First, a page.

High Country Character: Carrie Marsh
VAIL, Colorado ” The offices of the Vail Symposium certainly looked like an office in transition. Outgoing Executive Director Fraidy Aber sat on the floor, surrounded by paperwork, telling Carrie Marsh, her successor, all about the important people she needs to know. Taking the helm of the organization is a homecoming of sorts for Marsh, who grew up in Aspen and Denver. She went to college in Washington, D.C., spent a year in Paris as a teacher, has worked for the Aspen Institute, and most recently lived in New York City, where she was a fundraiser for Cooper Union, the prestigious college that provides full-tuition scholarships to its students. With that background in nonprofits and fundraising ” as well as her stints living in some of the most cultured cities in the world ” she hopes to bring the Vail Symposium to new heights. The nonprofit, which brings cultural events to the valley, kicks off its winter season Tuesday with a satellite broadcast at the Vail Interfaith Chapel of a talk by economist Paul Krugman. For more information, go to http://www.vailsymposium.org.
Vail Daily: Why did you want this job?
Carrie Marsh: I saw the job description, and I read about the organization, and I thought, “How fun would this be,” because it really brings together everything that I’m really interested in. Hot topics with politics, living in D.C., that part of me, and film and arts and culture with Cooper Union. It kind of brought everything together.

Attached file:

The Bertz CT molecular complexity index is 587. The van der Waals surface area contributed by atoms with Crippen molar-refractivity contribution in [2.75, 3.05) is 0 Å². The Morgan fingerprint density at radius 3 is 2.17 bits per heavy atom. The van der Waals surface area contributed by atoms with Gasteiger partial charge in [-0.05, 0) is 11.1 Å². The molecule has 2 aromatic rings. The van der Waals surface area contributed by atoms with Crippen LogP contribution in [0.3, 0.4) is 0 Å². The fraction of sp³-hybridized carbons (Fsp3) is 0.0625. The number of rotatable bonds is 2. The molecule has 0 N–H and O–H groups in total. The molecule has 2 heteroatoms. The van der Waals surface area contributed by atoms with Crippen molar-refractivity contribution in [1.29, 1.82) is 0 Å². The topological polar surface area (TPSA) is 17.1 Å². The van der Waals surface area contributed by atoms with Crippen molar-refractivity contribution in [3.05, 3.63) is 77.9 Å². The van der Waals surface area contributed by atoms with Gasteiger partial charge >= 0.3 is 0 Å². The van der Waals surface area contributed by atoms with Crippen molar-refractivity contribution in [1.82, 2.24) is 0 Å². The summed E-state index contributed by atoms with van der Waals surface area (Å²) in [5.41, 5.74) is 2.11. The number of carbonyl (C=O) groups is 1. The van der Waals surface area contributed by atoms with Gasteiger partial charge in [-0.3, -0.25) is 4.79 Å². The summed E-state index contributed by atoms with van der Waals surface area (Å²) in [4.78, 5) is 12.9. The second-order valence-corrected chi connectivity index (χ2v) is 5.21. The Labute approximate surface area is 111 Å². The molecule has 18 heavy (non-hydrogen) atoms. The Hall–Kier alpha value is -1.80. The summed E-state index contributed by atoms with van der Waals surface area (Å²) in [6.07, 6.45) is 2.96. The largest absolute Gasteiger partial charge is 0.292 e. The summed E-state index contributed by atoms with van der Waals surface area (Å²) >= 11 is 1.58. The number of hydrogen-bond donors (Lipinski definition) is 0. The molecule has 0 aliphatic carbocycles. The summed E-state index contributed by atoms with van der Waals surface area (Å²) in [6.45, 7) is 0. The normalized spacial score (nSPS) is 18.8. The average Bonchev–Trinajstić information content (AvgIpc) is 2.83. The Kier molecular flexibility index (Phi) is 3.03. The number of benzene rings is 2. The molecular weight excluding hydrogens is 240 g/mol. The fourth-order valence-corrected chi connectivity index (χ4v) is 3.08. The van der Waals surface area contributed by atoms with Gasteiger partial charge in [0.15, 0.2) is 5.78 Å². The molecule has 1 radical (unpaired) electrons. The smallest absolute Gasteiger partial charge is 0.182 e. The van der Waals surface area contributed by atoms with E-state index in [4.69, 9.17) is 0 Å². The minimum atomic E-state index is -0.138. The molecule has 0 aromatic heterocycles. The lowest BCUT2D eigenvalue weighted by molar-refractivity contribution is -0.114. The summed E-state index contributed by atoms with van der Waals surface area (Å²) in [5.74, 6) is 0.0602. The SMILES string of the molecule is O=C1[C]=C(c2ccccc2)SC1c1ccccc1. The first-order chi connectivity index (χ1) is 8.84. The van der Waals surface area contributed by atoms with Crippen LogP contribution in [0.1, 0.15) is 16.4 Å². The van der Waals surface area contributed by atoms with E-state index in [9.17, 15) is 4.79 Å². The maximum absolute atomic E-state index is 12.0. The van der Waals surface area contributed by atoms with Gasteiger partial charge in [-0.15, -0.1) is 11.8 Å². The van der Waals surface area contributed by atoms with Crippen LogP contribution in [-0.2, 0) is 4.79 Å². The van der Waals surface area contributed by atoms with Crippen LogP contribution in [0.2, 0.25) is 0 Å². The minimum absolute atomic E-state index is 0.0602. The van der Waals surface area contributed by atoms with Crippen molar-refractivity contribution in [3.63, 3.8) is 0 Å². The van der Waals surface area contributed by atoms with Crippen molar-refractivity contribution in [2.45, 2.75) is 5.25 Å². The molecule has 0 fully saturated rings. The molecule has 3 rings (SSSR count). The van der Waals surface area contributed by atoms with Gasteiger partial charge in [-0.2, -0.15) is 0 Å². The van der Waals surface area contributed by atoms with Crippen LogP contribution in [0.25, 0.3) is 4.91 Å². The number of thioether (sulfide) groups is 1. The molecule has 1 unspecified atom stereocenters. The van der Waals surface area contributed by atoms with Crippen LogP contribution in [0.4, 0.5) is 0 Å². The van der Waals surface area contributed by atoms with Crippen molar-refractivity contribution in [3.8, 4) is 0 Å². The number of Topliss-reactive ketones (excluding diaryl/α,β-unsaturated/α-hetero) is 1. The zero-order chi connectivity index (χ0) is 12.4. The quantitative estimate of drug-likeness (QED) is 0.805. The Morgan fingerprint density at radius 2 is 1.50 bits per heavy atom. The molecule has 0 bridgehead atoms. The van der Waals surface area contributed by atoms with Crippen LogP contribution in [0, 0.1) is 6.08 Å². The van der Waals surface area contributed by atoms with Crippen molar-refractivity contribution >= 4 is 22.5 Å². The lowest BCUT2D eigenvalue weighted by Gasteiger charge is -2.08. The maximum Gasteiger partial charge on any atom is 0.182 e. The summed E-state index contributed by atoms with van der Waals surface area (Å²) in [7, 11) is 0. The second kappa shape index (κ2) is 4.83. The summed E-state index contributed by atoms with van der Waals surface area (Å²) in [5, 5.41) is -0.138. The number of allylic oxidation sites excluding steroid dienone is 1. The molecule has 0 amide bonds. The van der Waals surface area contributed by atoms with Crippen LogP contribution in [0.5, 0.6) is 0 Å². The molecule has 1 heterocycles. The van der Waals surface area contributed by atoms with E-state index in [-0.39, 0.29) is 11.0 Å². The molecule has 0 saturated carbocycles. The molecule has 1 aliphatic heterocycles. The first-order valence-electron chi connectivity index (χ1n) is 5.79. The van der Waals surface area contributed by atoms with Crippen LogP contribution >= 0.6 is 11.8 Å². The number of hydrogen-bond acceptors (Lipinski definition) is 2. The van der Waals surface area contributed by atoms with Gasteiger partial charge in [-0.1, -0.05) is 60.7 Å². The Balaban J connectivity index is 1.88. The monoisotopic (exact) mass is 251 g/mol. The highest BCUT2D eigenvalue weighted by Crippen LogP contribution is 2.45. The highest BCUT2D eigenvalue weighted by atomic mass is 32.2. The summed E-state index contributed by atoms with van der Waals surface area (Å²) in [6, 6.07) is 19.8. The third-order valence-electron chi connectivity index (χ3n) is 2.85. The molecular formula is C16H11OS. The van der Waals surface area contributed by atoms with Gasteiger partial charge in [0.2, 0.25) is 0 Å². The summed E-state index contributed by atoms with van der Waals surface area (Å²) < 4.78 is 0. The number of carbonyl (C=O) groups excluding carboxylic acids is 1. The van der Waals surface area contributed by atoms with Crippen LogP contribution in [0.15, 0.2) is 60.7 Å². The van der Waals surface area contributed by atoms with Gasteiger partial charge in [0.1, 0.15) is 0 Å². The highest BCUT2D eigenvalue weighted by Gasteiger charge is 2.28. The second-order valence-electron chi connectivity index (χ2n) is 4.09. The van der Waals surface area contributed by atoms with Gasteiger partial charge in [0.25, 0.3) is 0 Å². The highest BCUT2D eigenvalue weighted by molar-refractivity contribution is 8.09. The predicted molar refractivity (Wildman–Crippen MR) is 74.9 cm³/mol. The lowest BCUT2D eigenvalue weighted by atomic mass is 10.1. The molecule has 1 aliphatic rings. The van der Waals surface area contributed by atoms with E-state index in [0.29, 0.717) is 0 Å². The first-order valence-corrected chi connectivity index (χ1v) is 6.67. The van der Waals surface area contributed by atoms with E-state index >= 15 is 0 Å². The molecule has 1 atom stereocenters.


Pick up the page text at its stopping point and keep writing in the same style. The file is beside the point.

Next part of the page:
VD: Tell me about the Vail Symposium.
CM: The Vail Symposium is the second-oldest organization in the valley. So that’s pretty cool. It’s in its 38th year. Through Fraidy’s leadership, it’s had a coming-out party, if you will. We’re a lot more known than we were before. It’s a cultural organization. Most cities, and even Aspen, have, like, five organizations that do what the Vail Symposium does alone. Because we have a film series, we have arts and culture lectures as well as teaching people how to do bronze bowls, and then we have politics. It’s so much combined into one. It’s really bringing culture to the community.
VD: What are your interests?
CM: Politics I love. I’m big into photography. I love jazz. I ski. I’m actually a salsa dancer. Do you have salsa dancing around here? I’m a huge salsa dancer, actually. I love dogs. I’m a sucker for dogs.
VD: Why did you want to come back to Colorado?
CM: There’s nothing like Colorado. In New York City, for example, when I was looking for an apartment, I wanted separation of space and sunlight. Do you know how hard that is to find? It’s unbelievable. But I love the outdoors and I love the beauty. I love open spaces. Thank God for open spaces. …
I’m just really excited about being back in Colorado and really taking what Fraidy and (longtime director) Ebby (Pinson) have built in such a beautiful way and take it to the next level. Building upon what we have and also making it bigger with bigger speakers, bigger names and involving the community even more than we have before.
Staff Writer Edward Stoner can be reached at 970-748-2929 or email@example.com.
Want to see someone profiled in our High Country Character feature? E-mail firstname.lastname@example.org or call 970-748-2984.